More and more research in the field of diagnostic medicine and in general of the treatment of human diseases focuses on the use of nanometer-sized materials, ie substances made of particles that have tens or hundreds of nanometers in diameter, naturally completely invisible to the human eye. These substances can be useful if injected into certain cells, but the problem is to make them reach the active sites in the most profitable way possible.
The most “traditional” method sees the use of peptides, fragments of proteins found in cells, tissues and enzymes. Peptides interact with cells and cause the nanomaterial of interest to enter successfully. However, the use of peptides is not yet clear and the possible side effects that such methods may have on the functionality of the cells but above all on the functionality of the introduced nanomaterials are not clear.
In a new study, published in Nature Communications, a group of researchers from the University of Minnesota proposed a new method that sees the introduction of the nanomaterial into cells without the use of peptides.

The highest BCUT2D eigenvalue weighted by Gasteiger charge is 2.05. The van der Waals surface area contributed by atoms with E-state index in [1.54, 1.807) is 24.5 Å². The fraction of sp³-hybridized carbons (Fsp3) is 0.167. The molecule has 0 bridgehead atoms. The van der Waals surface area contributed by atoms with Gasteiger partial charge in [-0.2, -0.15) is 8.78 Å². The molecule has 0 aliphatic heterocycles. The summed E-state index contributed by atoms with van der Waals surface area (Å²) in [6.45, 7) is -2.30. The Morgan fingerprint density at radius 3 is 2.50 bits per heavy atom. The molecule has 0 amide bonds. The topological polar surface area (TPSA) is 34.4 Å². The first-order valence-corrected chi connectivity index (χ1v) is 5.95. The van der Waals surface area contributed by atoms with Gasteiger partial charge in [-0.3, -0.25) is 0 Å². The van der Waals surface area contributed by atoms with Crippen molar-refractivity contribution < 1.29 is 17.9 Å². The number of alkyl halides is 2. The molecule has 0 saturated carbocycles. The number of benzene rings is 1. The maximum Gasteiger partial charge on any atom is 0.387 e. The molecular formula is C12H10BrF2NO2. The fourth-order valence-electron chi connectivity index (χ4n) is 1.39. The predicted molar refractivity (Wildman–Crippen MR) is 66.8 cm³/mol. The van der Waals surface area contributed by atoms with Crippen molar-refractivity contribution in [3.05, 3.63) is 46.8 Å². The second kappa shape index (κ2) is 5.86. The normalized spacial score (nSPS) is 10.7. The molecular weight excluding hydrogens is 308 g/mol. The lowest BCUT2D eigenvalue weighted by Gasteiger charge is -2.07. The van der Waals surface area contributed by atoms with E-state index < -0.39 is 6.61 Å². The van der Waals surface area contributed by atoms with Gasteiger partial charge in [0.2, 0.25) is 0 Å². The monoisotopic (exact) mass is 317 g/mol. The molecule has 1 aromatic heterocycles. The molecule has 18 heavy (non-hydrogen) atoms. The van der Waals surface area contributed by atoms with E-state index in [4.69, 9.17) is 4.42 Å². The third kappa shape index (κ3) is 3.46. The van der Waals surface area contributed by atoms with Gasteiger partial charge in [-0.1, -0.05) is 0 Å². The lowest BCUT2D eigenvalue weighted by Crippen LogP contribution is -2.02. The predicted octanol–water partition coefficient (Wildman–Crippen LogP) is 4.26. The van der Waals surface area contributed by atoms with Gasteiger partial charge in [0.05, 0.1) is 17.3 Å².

The method is explained by Hongbo Pang, assistant professor at the College of Pharmacy of the aforementioned university and one of the authors of the study: “Simply by mixing two types of nanometric materials, we discovered a new cellular process that offers a simple solution for entry of nanomaterials in cells. Furthermore, this opens up a new avenue for cellular biology that connects several fundamental elements of living cells. A further understanding of this process will help both the development of cell biology and nanotechnology.”
The new method sees the absorption by the cells facilitated thanks to cysteine, a substance that surrounds the cells themselves.
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